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Rest or Run???

Posted by Bob O. on 11/26/01 at 11:20 (065294)

I am a competitive runner (33 minute 10K - age 38) who had a flare up of heel pain. I was treated for P.F. about five years ago and haven't really had any significant heel pain since. About two months ago, I upped my speed training significantly and felt moderate heel pain after one of my workouts. I went to a local reputable podiatrist who told me I should consider getting into other sports since hard core running at my age will do so much damage. He then prescribed very hard and rigid orthotics. How much time should I take off from running? When I had reduced my mileage to half of what I was doing, about 30 miles a week now, I didn't have any significant reduction in morning tenderness. Did note a very slight reduction in pain during running. I am doing significant damage if I try to 'run' through this injury? My symptoms seem to mirror that of a bone spur. I do not have any pain in my plantar arch only in a small section of the front of the insertion point of my heel. I have been stretching and icing on a regular basis. I have ordered, and liked, the orthotics that were on your website for my runnning. I use the doctor prescribed one's for my other shoes.

Re: Rest or Run???

Ed Davis, DPM on 11/26/01 at 17:18 (065324)

Bob:
Pain is an indicator of inflammation and potential damage so I would not ignore it. Some level of physical activity can often be maintained with plantar fasciitis. One guage is to see how you feel the next day after activity. If the pain is not worse, then you probably have a level of activity that is not doing damage.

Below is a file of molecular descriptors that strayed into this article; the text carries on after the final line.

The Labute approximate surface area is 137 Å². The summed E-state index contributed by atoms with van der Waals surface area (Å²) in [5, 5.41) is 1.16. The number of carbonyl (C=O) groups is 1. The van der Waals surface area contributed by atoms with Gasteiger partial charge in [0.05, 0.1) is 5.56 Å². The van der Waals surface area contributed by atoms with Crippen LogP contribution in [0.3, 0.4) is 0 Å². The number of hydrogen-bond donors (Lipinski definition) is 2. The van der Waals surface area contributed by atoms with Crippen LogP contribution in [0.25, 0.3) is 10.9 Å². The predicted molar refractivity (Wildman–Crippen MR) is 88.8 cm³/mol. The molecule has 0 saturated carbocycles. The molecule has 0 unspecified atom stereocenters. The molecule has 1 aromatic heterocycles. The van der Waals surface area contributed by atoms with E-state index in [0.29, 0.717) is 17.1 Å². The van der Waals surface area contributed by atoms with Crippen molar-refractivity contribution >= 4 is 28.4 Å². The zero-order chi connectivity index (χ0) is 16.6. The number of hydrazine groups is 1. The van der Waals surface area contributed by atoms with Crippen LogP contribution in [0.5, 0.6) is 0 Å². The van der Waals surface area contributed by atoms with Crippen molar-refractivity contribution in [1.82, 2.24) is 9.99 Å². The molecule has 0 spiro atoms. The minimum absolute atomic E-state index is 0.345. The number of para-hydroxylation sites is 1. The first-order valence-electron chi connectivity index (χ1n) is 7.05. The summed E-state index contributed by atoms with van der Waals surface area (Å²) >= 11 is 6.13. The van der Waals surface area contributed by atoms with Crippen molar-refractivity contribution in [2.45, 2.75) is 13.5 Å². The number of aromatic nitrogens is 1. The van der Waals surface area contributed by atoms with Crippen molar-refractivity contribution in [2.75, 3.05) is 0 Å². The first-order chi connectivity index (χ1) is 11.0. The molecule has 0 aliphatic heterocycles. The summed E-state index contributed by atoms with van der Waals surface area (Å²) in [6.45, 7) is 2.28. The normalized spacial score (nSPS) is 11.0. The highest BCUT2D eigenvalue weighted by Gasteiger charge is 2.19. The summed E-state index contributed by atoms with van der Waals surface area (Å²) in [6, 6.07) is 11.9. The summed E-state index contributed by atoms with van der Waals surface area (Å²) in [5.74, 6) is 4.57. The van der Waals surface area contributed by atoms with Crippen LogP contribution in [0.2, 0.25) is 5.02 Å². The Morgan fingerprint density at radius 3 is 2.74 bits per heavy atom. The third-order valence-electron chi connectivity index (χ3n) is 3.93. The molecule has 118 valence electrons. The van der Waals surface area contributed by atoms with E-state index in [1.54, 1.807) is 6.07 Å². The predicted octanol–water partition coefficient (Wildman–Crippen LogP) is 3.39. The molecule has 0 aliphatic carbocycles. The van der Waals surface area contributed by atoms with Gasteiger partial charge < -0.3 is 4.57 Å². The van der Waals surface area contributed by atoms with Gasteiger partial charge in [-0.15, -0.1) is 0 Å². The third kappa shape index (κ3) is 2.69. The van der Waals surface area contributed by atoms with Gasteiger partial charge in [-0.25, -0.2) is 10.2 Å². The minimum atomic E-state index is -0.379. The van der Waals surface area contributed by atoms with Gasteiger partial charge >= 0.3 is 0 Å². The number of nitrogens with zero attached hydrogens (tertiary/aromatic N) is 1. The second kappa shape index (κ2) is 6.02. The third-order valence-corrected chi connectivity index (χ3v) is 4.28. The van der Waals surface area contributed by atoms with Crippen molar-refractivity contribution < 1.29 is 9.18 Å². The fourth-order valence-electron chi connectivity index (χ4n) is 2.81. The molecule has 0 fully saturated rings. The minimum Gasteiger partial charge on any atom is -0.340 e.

Cross training is always a good idea to maintain your fitness level and prevent muscle imbalances that can lead to injury. You may want to add a course of physical therapy to your treatment regimin.
Ed

Re: Rest or Run???

Ed Davis, DPM on 11/26/01 at 17:18 (065324)

Bob:
Pain is an indicator of inflammation and potential damage so I would not ignore it. Some level of physical activity can often be maintained with plantar fasciitis. One guage is to see how you feel the next day after activity. If the pain is not worse, then you probably have a level of activity that is not doing damage.

Cross training is always a good idea to maintain your fitness level and prevent muscle imbalances that can lead to injury. You may want to add a course of physical therapy to your treatment regimin.
Ed